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After World Cup, Team India's new order set to pad up for fresh innings

Everything about Rohit really impresses me, I stand as a learner in the Powerplay, says Shubman Gill

Indranil Majumdar Ahmedabad Published 21.11.23, 08:14 AM
Mahendra Singh Dhoni during the 2011 World Cup.

Mahendra Singh Dhoni during the 2011 World Cup. Getty Images

Mahendra Singh Dhoni still rates the events following the debacle in the 2007 World Cup in the West Indies as the darkest hour of his career.

His house in Ranchi was stoned forcing him to remain under cover in a north Calcutta locality for a few days. For a newcomer like Dhoni, it felt akin to being “a murderer or a terrorist” after being hounded by the media.


This had a “big impact” on him and he “channelised the aggression to become a better cricketer and a better human being”.

The 2007 disaster when India couldn’t go beyond the group stage was not just another loss, it made the cricket-crazy country go wild without realising that individual brilliance could never make a champion team.

In a few months, Dhoni was given the task to transform a side in a format then hardly played — the inaugural T20 World Cup in South Africa. As a first step, he focused on picking youngsters who could meet its frills and thrills. Rahul Dravid stayed away along with seniors Sachin Tendulkar and Sourav Ganguly.

Dhoni picked his team, gave the players confidence and provided them enough chance to excel. He never picked and dropped players without giving them a decent run. He never blamed a player for a loss or allowed someone to brood over a dropped catch or a failure with the bat or ball. This balance allowed him to derive extraordinary performances from the players and set standards. The two World Cups — 2007 and 2011 — are enough evidence of the revolution he brought about.

The likes of Dravid, Sourav and VVS Laxman were in the twilight of their careers and the new brand had started to emerge. The new crop had announced they were ready to step into the big boots of their predecessors. Virat Kohli was taking baby steps in the world of international cricket after having proved himself at the age-group level.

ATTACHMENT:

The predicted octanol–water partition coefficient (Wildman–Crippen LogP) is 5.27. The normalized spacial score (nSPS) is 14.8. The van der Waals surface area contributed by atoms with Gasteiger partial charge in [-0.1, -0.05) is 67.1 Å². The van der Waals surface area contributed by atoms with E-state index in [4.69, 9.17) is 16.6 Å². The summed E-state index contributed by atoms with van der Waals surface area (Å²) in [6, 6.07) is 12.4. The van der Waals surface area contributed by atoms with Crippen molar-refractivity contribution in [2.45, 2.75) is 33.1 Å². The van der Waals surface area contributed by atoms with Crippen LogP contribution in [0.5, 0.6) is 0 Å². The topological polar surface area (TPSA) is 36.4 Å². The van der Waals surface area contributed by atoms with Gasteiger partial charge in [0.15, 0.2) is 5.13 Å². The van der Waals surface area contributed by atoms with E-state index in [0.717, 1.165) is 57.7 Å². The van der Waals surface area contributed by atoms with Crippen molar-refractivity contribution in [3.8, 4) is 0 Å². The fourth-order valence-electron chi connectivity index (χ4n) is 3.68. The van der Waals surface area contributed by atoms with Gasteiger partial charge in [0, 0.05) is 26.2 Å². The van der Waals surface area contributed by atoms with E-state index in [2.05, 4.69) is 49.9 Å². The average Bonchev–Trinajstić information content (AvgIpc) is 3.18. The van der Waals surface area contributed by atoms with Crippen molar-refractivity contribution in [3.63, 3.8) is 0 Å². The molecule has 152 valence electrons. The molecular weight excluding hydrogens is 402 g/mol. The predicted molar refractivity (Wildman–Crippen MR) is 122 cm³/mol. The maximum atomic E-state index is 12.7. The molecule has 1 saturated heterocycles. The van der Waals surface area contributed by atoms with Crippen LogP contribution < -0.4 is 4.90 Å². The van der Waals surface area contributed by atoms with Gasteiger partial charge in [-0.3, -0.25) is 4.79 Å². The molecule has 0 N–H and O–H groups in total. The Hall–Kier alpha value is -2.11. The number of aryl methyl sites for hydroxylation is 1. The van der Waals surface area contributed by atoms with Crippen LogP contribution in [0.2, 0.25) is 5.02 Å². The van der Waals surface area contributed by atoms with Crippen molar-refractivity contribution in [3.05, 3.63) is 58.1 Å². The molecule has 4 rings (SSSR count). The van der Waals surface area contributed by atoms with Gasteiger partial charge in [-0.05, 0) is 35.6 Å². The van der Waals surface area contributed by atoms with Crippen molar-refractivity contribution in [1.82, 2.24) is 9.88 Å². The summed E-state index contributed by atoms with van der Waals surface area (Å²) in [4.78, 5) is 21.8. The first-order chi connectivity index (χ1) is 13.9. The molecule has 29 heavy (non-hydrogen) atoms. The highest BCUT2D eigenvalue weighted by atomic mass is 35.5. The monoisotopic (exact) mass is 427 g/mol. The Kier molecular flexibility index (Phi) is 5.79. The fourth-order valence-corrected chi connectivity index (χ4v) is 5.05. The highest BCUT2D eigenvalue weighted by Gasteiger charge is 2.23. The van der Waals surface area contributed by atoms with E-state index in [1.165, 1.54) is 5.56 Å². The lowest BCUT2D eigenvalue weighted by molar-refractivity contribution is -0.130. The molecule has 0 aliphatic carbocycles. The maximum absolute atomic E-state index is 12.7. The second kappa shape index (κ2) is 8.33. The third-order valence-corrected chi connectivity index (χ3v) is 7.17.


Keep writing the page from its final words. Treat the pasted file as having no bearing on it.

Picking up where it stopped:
There was Rohit Sharma, a young and promising bat, who emerged from the Mumbai gharana with his technical acumen and khadoos (stubborn) mentality. It took some time for him to prosper but there was never doubting his class.

Premature comparisons with Tendulkar put pressure on him and he struggled to realise his potential. He missed out on the 2011 squad by a wh­isker because when it came to voting, Dhoni preferred Piyush Chawla. But the exclusion proved to be an inspiration for the Hitman whose twin double centuries in 2014 gave his career the launching pad he had been craving for.

Kohli has been the heir apparent to Tendulkar. With a record 50 centuries in ODIs
and 29 in Test matches, he still has it in him to scale unconquered peaks.

There was no dearth of pr­omise and the Board tapped youngsters in every corner of the country. The evolution of the IPL also helped in nurturing the players.

Young prodigies in 2011 but battle-hardened pros in 2023, Kohli and Rohit’s journey has been a story of upheavals and tribulations. Under Kohli’s captaincy, Rohit scored a record five centuries in the 2019 World Cup before losing to New Zealand in the semi-finals.

Four years on, Kohli scored a record 765 runs in 11 innings and conquered the semi-final hoodoo before falling at the last hurdle.

It is unlikely that the golden generation of Kohli and Rohit would be there in South Africa and Zimbabwe in 2027. Rohit will be 40 with Kohli a year younger. The call for new faces will grow as the team will have to embark on the transition phase fast to give the players enough opportunity.

The new order though is already in place. Shubman Gill has shown the potential to develop into a match-winner, waiting to step into the next level. He has learnt the art of building innings from Rohit as he admitted after the semi-final in Mumbai.

“Everything about him really impresses me, I stand as a learner in the Powerplay,” said Gill.

There’s no doubting Gill’s abilities. Former England captain Michael Vaughan has gone on record to say that Gill is set to be the “next god of Indian cricket”.

The captaincy in the 50-over format is likely to pass on to KL Rahul or Hardik Pandya and both have been impressive in their short stint in a stand-in capacity. The ability to be inspirational along with clarity of thought is what makes a leader excel and they have lived up to expectations.

The batting is in safe hands with Gill, Rahul, Shreyas Iyer and the two southpaw keeper-batters Rishabh Pant and Ishan Kishan ready to shoulder the responsibility. With gradual progression, Kohli and Rohit will make way but the invincibility that surrounds India’s batting promises to live on.

This World Cup hasn’t been about just batting but also the performance of India’s Fab Five bowling unit. Mohammed Shami leads the charts with 24 wickets followed by Jasprit Bumrah, who has 20.

The likes of Shami and Ravindra Jadeja will make way for the younger lot. Bumrah has it in him to continue as leader of the pack if he stays fit.

Mohammed Siraj and Prasidh Krishna can meet the high standards and there’s enough depth to usher hope. Arshdeep Singh is waiting in the wings while the fiery pace of Umran Malik also needs to be carefully nurtured.

The baton has passed on as Kohli and Rohit have followed the inspirational trail left behind by Dhoni.

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